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6 Outer-Banks Outdoor Adventures With Kids


Read about where to stay and historical activities on the Outer Banks, too.

The Outer Banks of North Carolina has a lot of great nature to explore both on and off the beach. We did out best to check out all of it on our recent visit. Here are some of the outdoor places we think should be part of any Outer Banks stay, but especially a first visit.

North Banks: Corolla National Wildlife Refuge

This sparsely inhabited stretch of beach is home to nearly 100 semi-wild horses. We joined Corolla Outback Adventures for a 90-minute drive in search of these creatures.

wild horses on corolla, outer banksWhile it was overall a cool excursion, it is expensive and  you have to go in knowing that you’re dealing with wild animals so there are no guarantees about what you’ll see. Our driver/guide at  was friendly and knowledgeable. He explained a lot to us about the landscape and wildlife and did his best to make the excursion worthwhile.

Alas, on the rainy afternoon we set out, most of the horses were hidden away trying to stay dry. We found a trio on a narrow dirt road and spotted a single horse grazing on a resident’s front lawn. Tiny Traveler absolutely loved bumping along the beach in the safari truck; for her this was the best part. We saw some wonderful wild scenery and spotted seabirds as we drove along the water. But I do wish we’d seen more horses.

North Banks: Pine Island Sanctuary

eerie live oaks at pine island preserve, outer banksThis hidden Audubon sanctuary is worth seeking out (turn off the main road in to the Pine Island Racquet Club and follow small signs for the nature trail). Southern live oak trees give the trail a haunted forest feel, as do the several huge spider webs we had to avoid walking into–with impressively large spiders. We saw more butterflies than we could count, many landing on the path right in front of us. And made eye contact with a doe and a buck that were walking on a side trail.

a deer at the pine island sanctuary, outer banksNote: Like all the forested parts of the island this one was pretty muggy. The best time to explore is the morning or late afternoon when the humidity is not at its peak. Bring hats and insect repellent. We had large bugs diving at our heads through most of our walk.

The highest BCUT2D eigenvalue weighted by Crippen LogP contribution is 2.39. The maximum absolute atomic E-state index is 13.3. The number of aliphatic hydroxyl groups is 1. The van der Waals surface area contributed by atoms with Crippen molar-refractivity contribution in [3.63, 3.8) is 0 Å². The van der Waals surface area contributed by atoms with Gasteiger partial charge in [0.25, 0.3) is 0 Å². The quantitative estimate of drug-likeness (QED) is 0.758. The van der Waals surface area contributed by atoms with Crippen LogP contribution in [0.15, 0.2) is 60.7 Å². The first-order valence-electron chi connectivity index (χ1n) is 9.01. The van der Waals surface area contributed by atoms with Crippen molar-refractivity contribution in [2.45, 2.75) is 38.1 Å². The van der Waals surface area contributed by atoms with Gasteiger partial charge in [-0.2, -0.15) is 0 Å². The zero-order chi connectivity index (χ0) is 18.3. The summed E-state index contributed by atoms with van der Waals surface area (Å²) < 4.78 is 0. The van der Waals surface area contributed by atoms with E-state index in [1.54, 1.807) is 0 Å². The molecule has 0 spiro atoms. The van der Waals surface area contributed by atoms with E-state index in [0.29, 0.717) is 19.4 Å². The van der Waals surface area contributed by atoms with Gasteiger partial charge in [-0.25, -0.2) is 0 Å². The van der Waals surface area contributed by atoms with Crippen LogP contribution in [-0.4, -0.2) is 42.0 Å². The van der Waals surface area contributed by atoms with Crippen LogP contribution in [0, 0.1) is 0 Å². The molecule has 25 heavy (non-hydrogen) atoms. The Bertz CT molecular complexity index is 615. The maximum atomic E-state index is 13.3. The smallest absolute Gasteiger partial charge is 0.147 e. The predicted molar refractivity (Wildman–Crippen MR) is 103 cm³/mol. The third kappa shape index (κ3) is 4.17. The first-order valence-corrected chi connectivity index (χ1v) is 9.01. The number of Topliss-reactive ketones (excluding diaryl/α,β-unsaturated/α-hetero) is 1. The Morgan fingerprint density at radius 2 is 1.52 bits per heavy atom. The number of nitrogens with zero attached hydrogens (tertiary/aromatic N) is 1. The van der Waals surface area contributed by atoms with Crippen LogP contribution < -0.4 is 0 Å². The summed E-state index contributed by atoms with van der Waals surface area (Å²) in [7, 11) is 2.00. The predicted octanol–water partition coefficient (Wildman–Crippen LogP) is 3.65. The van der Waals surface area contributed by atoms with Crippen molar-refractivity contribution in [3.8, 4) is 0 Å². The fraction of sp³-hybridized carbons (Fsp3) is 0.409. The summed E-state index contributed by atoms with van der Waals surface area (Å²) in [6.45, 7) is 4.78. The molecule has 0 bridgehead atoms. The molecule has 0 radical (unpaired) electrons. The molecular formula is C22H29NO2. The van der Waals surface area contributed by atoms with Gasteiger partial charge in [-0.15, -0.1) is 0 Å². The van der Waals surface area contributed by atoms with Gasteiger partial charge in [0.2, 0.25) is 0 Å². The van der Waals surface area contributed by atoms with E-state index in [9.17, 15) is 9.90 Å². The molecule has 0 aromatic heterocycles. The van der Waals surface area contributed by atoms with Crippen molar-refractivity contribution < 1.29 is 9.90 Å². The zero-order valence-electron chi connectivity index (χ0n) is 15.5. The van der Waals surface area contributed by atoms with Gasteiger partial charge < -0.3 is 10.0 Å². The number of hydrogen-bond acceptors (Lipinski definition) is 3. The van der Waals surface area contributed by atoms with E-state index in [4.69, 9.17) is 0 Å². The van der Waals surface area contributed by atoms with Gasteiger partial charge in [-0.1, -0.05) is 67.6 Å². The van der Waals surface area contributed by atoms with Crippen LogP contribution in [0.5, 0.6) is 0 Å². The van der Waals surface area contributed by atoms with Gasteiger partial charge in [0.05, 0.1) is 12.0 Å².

Mid Banks: Jockey’s Ridge

This state park really wowed us. Calling it a sand dune doesn’t do it justice. It’s a series of rolling hills and valleys of sand in the middle of the island. Climbing up, down and around them is fun and offers up interesting landscapes. You’ll likely catch hang gliders taking off from the tops of the dunes if you go in the morning or late afternoon (which we recommend; midday is intensely sunny and hot).

a hang glider at jockeys ridge, outer banks

Our recommendation: If you visit only one off-beach nature spot on Outer Banks, make it here.

Mid Banks: Pea Island Nature Rreserve

birds at the pea island wildlife refuge, outer banksThis national wildlife refuge at the north end of the Cape Hatteras Sea Shore is home to dozens of birds in countless varieties, mostly offshore (binoculars are good idea). We really enjoyed it, though we wish we’d had a guide to help us identify the several kinds of feathered swimmers we saw.

It’s a good idea to visit the small visitors center, which has a very helpful and friendly staff, well-aimed telescopes and some kids activities.

The walking trail is all sun, If you come around midday bring a picnic and consider a swim on the cozy beach across the road.

South Banks: Cape Hatteras National Sea Shore

cape hatteras on the outer banksThis was by far our favorite part of the Outer Banks and where we would stay on our next visit. Long stretches of beach are interrupted now and again by small towns that were far less commercial than the northern end of the Banks. We stopped at several beaches between Pea Island and Rodanthe to swim, eat lunch and collect shells. Each was nicer than the last with long stretches of sand, calm water and few people. Facilities vary; if bathrooms or changing rooms are essential, plan ahead.

Up and Down the Banks: Making the Most of the Bay

The water on the bay side of the Banks is calm, warm and shallow. So shallow you can be a few hundred feet from shore and still able to stand. It’s not ideal for swimming, but it’s great for water sports.

sailing on the bay on the outer banksWe visit to Nor’Banks in Duck, where the helpful and friendly set us up on a small catamaran. These little boats are easy to maneuver if you have a little sailing experience. TT loved climbing around the boat and dipping her feet in the water.  We spent a fun morning cruising around the bay.

Tiny Traveler and I returned a few days later to try stand-up paddle-boarding. Once I figured out how to balance and shift my weight it easy going and I liked it. As the passenger, TT tried paddling, but mostly jumped on and off the board and swam around me. I jumped off to swim, too, until we saw a large crab swim by. Then we both stayed on the board for the paddle back!

The stretch of land between Avon and Hattera at the south end has day-use areas on the bay side with outdoor showers and well-kept changing stalls. The beaches are so-so but we saw quite a few families with very little kids because they can play in this calm water far more safely than on the ocean side.

Pin it for later!

get off the beach for outdoor adventures on the Outer Banks

The Outer Banks Visitor’s Bureau arranged our activities with Corolla Outback and Nor’Banks. We did not agree to cover them or to an particular coverage in exchange for these activities. Our opinions are always our own.


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